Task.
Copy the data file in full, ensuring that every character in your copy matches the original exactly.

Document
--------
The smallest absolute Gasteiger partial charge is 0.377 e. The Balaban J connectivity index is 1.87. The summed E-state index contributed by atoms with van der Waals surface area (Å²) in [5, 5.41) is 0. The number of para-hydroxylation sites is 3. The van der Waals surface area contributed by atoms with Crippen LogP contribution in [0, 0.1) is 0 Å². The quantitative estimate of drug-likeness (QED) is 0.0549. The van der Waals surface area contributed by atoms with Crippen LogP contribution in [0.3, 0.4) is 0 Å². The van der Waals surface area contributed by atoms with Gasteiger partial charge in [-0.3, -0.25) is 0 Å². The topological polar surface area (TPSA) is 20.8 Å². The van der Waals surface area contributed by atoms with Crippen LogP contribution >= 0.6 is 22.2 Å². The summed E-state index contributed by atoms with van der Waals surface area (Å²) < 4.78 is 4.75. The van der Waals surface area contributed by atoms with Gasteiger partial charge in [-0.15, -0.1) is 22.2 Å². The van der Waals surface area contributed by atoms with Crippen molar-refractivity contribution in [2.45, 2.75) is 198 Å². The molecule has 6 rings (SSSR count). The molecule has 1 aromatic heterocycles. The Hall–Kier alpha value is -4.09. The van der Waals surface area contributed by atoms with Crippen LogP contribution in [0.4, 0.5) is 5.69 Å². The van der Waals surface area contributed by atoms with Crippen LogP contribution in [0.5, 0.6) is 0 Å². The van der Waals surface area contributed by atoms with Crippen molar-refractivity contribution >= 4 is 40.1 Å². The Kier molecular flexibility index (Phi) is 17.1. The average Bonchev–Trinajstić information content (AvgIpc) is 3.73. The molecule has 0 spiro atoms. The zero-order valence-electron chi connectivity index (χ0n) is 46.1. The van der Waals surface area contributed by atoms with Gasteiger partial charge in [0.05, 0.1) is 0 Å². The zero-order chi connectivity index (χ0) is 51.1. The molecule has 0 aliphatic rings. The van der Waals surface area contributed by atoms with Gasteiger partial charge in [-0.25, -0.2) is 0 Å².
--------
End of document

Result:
The smallest absolute Gasteiger partial charge is 0.377 e. The Balaban J connectivity index is 1.87. The summed E-state index contributed by atoms with van der Waals surface area (Å²) in [5, 5.41) is 0. The number of para-hydroxylation sites is 3. The van der Waals surface area contributed by atoms with Crippen LogP contribution in [0, 0.1) is 0 Å². The quantitative estimate of drug-likeness (QED) is 0.0549. The van der Waals surface area contributed by atoms with Crippen LogP contribution in [0.3, 0.4) is 0 Å². The van der Waals surface area contributed by atoms with Gasteiger partial charge in [-0.3, -0.25) is 0 Å². The topological polar surface area (TPSA) is 20.8 Å². The van der Waals surface area contributed by atoms with Crippen LogP contribution >= 0.6 is 22.2 Å². The summed E-state index contributed by atoms with van der Waals surface area (Å²) < 4.78 is 4.75. The van der Waals surface area contributed by atoms with Gasteiger partial charge in [-0.15, -0.1) is 22.2 Å². The van der Waals surface area contributed by atoms with Crippen molar-refractivity contribution in [2.45, 2.75) is 198 Å². The molecule has 6 rings (SSSR count). The molecule has 1 aromatic heterocycles. The Hall–Kier alpha value is -4.09. The van der Waals surface area contributed by atoms with Crippen LogP contribution in [0.4, 0.5) is 5.69 Å². The van der Waals surface area contributed by atoms with Crippen LogP contribution in [0.5, 0.6) is 0 Å². The van der Waals surface area contributed by atoms with Crippen molar-refractivity contribution >= 4 is 40.1 Å². The Kier molecular flexibility index (Phi) is 17.1. The average Bonchev–Trinajstić information content (AvgIpc) is 3.73. The molecule has 0 spiro atoms. The zero-order valence-electron chi connectivity index (χ0n) is 46.1. The van der Waals surface area contributed by atoms with Gasteiger partial charge in [0.05, 0.1) is 0 Å². The zero-order chi connectivity index (χ0) is 51.1. The molecule has 0 aliphatic rings. The van der Waals surface area contributed by atoms with Gasteiger partial charge in [-0.25, -0.2) is 0 Å².